Top

dining

Stories

 

The Rich Are Different

They eat in museums

Photo by Keith MayMaybe you occasionally treat yourself to six-day weekends at seaside villas in foreign places where one-legged lepers are swept from the sidewalks so as to relieve you from their begging for your American nickels. Undoubtedly, you are the kind of person who gets hour-long facials under mists of aromatic citrus, a rainforest tape cooing and chirruping in the background. How are you able to pamper yourself so? Perhaps you hadn't realized the dot-com boom shriveled up like so much wilted arugula, or perhaps you just divorced well. Whatever the reason, you are the kind of person who needs and deserves a two-hour, $80 lunch.

Enter Tangata. You want to feel pampered and catered-to like a well-tended divorcee? Then you must dine where the socialites and divorcees dine: at your neighborhood museum. (One local museum has a patron who keeps her own linen for restaurant staff to unearth when she visits.) Tangata is the Bowers Museum of Cultural Art's restaurant, and it is exquisite and perfect in every way.

Tangata is one of those fusion thangs that was so popular in the mid-'90s, and that's the only way it should be at a museum that's about worldwide art. Even if the items aren't to your American palate—or you just don't like the consistency of the Israeli couscous—the dishes are never clumsy.

Location Info

Map

Tangata

2002 N. Main St.
Santa Ana, CA 92701

Category: Restaurant > American

Region: Santa Ana

Cher and I started with the spicy seared ahi over a sesame-noodle cake and petite watercress salad "brightened" with ponzu. I ate most of it because I'm a pig, but Cher got her licks in as well. This is a dish that's done everywhere in one fusion form or another (at Bistango, the tuna is served on a bed of guacamole), and it's usually satisfying and tasty. But at Tangata, the watercress adds its own soft piquancy. And everything goes better with the citrus-based ponzu (that's the stuff they put on your salmon and halibut in the better sushi joints). One friend who couldn't remember its name asked for it as "yummy sauce."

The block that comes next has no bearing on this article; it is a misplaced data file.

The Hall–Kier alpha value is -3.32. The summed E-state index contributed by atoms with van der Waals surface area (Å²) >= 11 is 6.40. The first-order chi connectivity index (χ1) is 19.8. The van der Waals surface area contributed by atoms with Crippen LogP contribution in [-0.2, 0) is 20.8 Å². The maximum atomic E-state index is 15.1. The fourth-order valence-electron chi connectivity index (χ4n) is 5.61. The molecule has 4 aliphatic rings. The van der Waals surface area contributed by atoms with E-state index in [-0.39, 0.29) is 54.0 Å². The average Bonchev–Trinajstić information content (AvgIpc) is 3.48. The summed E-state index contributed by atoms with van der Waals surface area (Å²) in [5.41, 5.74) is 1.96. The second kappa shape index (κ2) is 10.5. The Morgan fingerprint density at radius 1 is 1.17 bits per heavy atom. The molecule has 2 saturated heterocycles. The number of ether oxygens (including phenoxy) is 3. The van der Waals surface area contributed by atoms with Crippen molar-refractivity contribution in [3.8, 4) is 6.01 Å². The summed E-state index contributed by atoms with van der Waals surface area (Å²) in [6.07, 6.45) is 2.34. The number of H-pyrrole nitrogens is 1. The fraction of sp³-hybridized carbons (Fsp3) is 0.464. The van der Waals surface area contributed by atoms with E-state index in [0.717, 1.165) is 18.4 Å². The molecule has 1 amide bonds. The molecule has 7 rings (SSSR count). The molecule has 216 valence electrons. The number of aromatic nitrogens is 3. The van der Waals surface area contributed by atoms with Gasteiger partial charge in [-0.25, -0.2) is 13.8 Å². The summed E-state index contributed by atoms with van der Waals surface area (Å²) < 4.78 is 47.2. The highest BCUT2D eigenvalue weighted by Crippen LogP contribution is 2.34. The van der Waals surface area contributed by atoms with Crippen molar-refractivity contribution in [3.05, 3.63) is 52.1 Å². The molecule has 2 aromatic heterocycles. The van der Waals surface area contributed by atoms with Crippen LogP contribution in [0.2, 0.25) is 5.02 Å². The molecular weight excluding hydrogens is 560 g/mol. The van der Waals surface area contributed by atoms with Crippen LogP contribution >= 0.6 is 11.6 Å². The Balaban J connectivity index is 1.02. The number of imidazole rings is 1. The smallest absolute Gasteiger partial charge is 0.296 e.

Some time after we'd scarfed down our appetizer, Cher's grilled lamb-sirloin steak with Israeli couscous, poached mission figs, wilted arugula, and a pomegranate and lamb reduction ($15.50) and my grilled salmon with shrimp ravioli, sautéed asparagus and pear tomatoes in a brown butter-sage sauce ($14.95) arrived. It's the kind of menu that could be its own review; just print all the ingredients and no commentary is necessary. But I like to talk, so talk I will.

With the salmon, I'd been aiming for "healthy." This was a ridiculous misconception, as the raviolis were floating in so much oil it looked like the wreck of the Exxon Valdez. You may think of this as a "bad" thing. But I'm the kind of person for whom the best part of a pork chop is the soft, crackly rim of fat. So I didn't mind the butter a bit as it dripped from my salmon (a good-sized piece of fish) and my asparagus and so thoroughly drowned my ravioli that they lay on the bottom of my pretty plate like a catfish lies in muck. The asparagus, meanwhile, was tender and buttery and lemony and so melty I could cut it with a fork even though it was as thick as my pinkie. Cher didn't like her couscous. I liked her lamb, though. It wasn't too lean and stringy, like lamb has a tendency to be. It reminded me of pork fat.

Our fancy martinis didn't get us drunk, so I will say nothing more about them. But we ended with the "apple galette," a "dense compote of roasted apples, raisins and walnuts in filo pastry heated with vanilla ice cream and caramel sauce." What does one even say to that? Okay, this: one would think one wouldn't want walnuts mucking about in one's dessert, but they were a necessary crunchy complement to the soft mush of the roasted apples. And it was excellent. And I loved it. And I would go back tomorrow—except I've used up my lunch budget for the next seven months. If you are a rich man who would like to divorce me, please give me a call.

Tangata at the Bowers Museum of Cultural Art, located at 2002 N. Main St., Santa Ana, is open Tues.-Sun., 11 a.m.-3 p.m. (714) 550-0906. Full bar. Lunch for two, $60, food only. All major credit cards accepted.
 
My Voice Nation Help
0 comments
 
Loading...